From the beginning, Instagram had a magic formula: A feed of pretty photos taken one at a time. The product took off immediately and the company was snatched up by Facebook in a seminal billion-dollar acquisition deal. And it seems much the same today, still.
“The fundamental aspect of storytelling, of memories stored in pixel format and communicated out to your followers, that’s not going to change,” said Kevin Systrom, co-founder and CEO of Instagram, speaking at our Code/Mobile conference.
But of course, the people closest to Instagram feel it has become a lot better than it was four years ago. “The product has actually evolved significantly. If you had to install an old version I think you’d think it looks awful and it’s missing all these things,” added Mike Krieger, co-founder and head of engineering.
Things that were added to Instagram in that time include messaging tools, more ways to tweak photos, formats like video and Hyperlapse, and an improved personalized recommendations page.
So what’s next for Instagram? Systrom and Krieger mentioned some areas of focus.
- They want to help people find other users, especially those documenting their lives in interesting and newsworthy places in real time. “We have a whole team working on that now, because I agree, there’s a lot of ways discovery could improve,” said Krieger.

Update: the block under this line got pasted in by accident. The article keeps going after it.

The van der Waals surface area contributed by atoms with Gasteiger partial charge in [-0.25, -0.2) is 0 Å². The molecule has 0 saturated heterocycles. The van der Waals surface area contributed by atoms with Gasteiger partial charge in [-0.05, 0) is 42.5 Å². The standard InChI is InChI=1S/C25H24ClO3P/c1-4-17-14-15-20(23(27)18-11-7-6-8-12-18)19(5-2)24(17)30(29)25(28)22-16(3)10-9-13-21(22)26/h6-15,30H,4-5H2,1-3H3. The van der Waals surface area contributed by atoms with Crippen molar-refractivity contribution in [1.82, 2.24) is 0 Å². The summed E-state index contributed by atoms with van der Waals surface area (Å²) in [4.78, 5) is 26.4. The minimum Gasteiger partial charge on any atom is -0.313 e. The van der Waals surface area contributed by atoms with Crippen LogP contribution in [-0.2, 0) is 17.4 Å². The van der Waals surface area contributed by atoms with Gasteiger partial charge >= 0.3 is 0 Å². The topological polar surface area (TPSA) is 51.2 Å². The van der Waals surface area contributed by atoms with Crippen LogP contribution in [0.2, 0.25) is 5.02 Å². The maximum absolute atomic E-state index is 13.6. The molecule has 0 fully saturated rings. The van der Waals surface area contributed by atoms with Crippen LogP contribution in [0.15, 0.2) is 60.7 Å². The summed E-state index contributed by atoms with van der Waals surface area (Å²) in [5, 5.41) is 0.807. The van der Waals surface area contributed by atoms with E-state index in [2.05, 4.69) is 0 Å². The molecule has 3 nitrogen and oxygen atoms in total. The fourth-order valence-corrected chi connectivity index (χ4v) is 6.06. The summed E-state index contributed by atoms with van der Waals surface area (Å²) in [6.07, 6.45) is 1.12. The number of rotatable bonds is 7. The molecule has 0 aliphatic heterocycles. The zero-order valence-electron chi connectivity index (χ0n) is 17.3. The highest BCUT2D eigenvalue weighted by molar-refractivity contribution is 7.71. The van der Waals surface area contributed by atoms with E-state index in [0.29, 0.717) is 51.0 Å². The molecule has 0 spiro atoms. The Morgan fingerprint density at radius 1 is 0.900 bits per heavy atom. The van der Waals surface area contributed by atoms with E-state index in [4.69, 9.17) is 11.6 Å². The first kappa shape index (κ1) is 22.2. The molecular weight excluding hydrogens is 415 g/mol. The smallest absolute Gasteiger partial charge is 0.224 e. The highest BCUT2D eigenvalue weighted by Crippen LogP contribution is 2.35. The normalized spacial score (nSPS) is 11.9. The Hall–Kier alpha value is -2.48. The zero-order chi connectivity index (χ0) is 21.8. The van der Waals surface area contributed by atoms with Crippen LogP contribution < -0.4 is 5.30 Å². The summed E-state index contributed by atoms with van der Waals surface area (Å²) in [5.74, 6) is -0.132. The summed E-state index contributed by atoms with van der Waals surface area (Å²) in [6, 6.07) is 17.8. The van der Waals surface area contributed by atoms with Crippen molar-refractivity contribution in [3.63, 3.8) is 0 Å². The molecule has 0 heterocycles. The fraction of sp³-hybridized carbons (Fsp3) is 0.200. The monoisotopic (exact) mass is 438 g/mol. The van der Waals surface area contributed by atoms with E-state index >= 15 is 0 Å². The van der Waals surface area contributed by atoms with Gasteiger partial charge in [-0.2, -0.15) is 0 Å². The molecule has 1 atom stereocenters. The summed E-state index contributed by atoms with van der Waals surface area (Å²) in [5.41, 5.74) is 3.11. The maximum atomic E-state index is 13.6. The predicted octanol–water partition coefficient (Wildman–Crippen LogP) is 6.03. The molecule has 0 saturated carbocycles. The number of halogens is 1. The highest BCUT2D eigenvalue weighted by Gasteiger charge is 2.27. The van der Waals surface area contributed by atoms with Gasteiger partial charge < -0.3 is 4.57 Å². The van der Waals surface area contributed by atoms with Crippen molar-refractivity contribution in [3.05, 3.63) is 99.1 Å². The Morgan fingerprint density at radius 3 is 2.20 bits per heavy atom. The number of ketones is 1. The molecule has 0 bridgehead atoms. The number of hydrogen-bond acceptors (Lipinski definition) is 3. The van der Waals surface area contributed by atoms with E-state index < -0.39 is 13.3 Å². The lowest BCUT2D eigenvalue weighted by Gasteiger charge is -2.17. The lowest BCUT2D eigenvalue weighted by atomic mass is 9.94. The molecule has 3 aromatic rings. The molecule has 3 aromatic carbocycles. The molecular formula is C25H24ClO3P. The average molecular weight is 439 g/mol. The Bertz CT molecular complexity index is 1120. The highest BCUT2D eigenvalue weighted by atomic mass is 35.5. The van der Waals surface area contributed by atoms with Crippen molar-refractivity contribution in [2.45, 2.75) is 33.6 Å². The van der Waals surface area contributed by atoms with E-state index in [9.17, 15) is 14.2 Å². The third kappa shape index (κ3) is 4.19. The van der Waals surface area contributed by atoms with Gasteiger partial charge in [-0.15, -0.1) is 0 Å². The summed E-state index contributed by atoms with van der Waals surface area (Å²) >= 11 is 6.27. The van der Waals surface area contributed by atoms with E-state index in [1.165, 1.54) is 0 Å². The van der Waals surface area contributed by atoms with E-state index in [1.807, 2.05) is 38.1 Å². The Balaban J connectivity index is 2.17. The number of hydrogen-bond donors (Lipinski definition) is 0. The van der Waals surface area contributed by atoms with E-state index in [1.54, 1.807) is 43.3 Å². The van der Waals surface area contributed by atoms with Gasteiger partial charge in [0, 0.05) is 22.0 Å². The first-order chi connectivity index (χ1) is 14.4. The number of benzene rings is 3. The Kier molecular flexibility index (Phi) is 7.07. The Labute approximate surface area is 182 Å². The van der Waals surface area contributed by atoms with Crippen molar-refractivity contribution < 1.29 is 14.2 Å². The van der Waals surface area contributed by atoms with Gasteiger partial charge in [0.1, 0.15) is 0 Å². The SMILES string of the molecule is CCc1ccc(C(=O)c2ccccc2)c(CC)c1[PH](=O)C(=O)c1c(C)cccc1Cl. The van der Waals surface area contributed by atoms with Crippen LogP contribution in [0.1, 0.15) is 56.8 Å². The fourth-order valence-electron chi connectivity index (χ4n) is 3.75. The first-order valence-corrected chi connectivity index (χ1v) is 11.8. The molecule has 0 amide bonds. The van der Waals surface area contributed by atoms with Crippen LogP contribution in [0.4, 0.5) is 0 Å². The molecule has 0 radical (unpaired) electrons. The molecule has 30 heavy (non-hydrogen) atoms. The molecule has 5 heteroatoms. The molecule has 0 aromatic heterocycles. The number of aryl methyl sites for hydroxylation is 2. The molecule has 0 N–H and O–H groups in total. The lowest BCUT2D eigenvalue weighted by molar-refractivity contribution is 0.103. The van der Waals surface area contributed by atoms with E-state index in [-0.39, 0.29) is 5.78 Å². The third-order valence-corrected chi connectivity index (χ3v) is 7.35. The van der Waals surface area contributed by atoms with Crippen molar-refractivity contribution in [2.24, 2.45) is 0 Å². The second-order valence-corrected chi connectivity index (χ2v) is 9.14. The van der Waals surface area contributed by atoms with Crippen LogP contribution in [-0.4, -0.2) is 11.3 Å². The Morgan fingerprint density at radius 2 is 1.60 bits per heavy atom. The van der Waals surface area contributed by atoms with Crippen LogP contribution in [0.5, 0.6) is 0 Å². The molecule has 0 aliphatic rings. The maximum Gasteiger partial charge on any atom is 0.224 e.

- A big project for the engineering term is improving how Instagram works on low-end phones and with poor connectivity, said Krieger.
- As Instagram finally starts to pull its weight, financially speaking, the team is trying to keep ad quality high. Systrom personally reviews a printed version of every single ad before it’s shown to users in the app.
- Instagram recently decided the most important measure of how well it’s doing is “time spent,” said Systrom. So the big push is to get people to live in Instagram versus anywhere else. To that end, Instagram owner Facebook has started disclosing the metric; on the quarterly earnings call directly following our interview, it was announced that the average Instagram user spends 21 minutes in the app per day. That’s not too shabby for a stream of pretty photos.
Here’s the full video:
This article originally appeared on Recode.net.